Remember: if you aren’t looking to sell immediately, this figure may fluctuate with the changing market.
The agent will also show you comparable properties that have either recently sold or are currently on the market. These properties will be similar to your own in a number of ways; location, size and condition for instance, and can further guide you on the value of your home.
You’ll also receive property statistics relevant to your area to back-up the information the agent shares with you. This can include:
Number of homes for sale in your area
Average sale price for your area
Auction clearance rates
Exclusive clearance rates
Different home selling methods explained
Next, the agent will explain the various selling methods to ensure you know what your options are, should you decided to sell. A few commonly used methods are auctions, tenders and exclusive listings. The agent will discuss the pros and cons of each method and recommend the best one for your property.
How to market your property
Options to market your property may also come up, but if you aren’t close to selling yet, you don’t need to discuss marketing at this stage. The agent may show you some differently priced packages that could suit your home, but don’t feel pressured to make any decisions this early on.
Information about the agency and agent
Lastly, the agent will tell you a little bit about themselves and the agency they work with. You’ll learn what their agency strives for and why they believe they are the best candidate to sell your home. Here at Lodge, we also provide a number of resources to help you get to know us.
Can I ask for advice on how to prepare my home for sale?
Absolutely! In fact, we encourage you to. A home appraisal is an excellent opportunity to ask an agent for help to get your home ready to sell. As an expert on property value, they’ll know the best ways to increase the amount potential buyers are willing pay. Simply ask for some pointers and they will outline areas that could do with some work.
Moreover, in asking these questions at an appraisal, you’ll also have time to implement the recommendations before listing your home on the market.
What other questions should I ask the agent appraising my home ?
Whether you’re a first time or experienced home seller, you’ll always have questions or worries weighing on your mind. Agents are available to address all of these. Remember, there is no such thing as a silly question when it comes to selling a home. It’s best to know all the facts up front, so always ask about any points you are unsure of.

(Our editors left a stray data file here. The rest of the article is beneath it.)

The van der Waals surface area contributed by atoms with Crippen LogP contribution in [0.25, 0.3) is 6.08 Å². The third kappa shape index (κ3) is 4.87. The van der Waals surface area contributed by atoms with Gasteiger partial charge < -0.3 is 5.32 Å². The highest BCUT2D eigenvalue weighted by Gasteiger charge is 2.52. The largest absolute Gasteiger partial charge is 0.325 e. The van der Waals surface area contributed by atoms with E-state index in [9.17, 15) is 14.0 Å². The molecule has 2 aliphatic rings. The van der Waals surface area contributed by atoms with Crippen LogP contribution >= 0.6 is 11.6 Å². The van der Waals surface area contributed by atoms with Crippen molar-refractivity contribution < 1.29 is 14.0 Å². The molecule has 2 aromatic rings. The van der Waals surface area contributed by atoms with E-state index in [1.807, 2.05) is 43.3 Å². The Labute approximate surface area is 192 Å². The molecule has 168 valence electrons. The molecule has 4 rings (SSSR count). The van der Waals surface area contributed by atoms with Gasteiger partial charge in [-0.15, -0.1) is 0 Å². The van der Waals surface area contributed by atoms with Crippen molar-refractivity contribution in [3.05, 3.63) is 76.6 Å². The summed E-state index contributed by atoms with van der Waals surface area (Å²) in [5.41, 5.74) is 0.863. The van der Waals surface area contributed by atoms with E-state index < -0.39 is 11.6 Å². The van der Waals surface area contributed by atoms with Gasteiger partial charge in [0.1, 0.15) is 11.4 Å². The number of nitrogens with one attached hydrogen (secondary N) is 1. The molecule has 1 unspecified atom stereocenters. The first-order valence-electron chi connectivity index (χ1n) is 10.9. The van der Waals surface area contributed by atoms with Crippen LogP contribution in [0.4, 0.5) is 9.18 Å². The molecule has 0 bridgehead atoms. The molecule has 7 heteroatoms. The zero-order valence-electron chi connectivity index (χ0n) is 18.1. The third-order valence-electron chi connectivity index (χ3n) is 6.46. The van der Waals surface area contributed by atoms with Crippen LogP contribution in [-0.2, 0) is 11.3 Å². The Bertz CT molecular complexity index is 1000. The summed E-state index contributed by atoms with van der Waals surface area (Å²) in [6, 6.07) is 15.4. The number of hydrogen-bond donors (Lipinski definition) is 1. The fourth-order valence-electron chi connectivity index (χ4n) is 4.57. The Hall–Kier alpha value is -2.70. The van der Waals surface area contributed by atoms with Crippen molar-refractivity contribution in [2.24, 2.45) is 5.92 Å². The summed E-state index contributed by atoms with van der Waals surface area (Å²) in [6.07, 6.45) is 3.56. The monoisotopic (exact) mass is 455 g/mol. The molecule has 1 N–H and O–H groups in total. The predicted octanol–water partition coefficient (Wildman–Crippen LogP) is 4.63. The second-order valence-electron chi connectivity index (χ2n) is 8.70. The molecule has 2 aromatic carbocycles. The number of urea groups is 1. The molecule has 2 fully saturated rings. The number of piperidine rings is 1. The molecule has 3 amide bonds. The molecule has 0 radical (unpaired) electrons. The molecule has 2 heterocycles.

Here are a few questions to get you started:
What properties have you recently sold?
Do you specialise in my neighbourhood?
How will we communicate? And how often?
How do you handle potential buyers’ questions?
Do you have any testimonials or reviews from past clients?
What should I do after the appraisal?
You (and any joint owners) should look over the information the agent has shared with you. Consider how you felt about the agent and their approach to your property. If you are ready to sell and feel comfortable with the agent you spoke with, then contact them to discuss the selling process in more detail. Remember, this doesn’t have to be an immediate decision and any good agent will be perfectly happy to give you all the time and space that you need.
Key points to remember:
An appraisal is not a commitment and you should come away feeling informed, not pressured.
Ask any questions you have, no matter how trivial you think they may be.
Take things at your own pace; if you aren’t ready to start the selling process let your agent know you want some space. Good agents work to vendors’ needs and will still be happy to sell your home years down the track.
Nothing can derail your buying and selling plans quicker than a sale and purchase agreement mishap. To keep your plans on track, it’s important to be aware of a few caveats that can catch sellers and buyers out.
Important note: A sale and purchase agreement is a binding document. Always run this agreement past a solicitor before signing it.
1. An inconvenient settlement period
If you’re selling and buying at the same time, try to work the settlement dates in your favour. For example, you may ask to extend the settlement to 90 days rather than the more standard 30 to give yourself time to find and purchase a new property without the need to find temporary accommodation.
While it’s easier to negotiate settlement dates on listed properties, you can still request a variation of settlement terms before an auction. If the owner agrees to this variation, you will need to get it in writing before the auction.
2. Conditional on sale of purchaser’s property
Conditional offers are relatively common for listed properties. Buyers use them as a means to register their intent to buy, while giving themselves time to conduct due diligence, get their finances in order and, in some instances, sell their current property. This last instance is known as “conditional to sale of purchaser’s property”.
Both buyers and sellers should keep in mind that these conditions come with provisions. Moreover, breaching these provisions can have serious consequences; one Auckland couple were fined $300,000 for failing to meet the provisions of their conditional offer.
Conditional offers are not applicable to auctions.
Tip: If your buyer introduces additional sale and purchase agreement conditions, ask a seller’s solicitor to review them.
3. The cash out clause
Otherwise known as the escape clause, the cash out clause gives the seller the right to cancel a sale and purchase agreement if they receive a better offer.
A “better offer” does not necessarily mean better price. A seller might use it to switch to a buyer who offers a faster settlement, or if they tire of waiting on a purchaser to sell their property.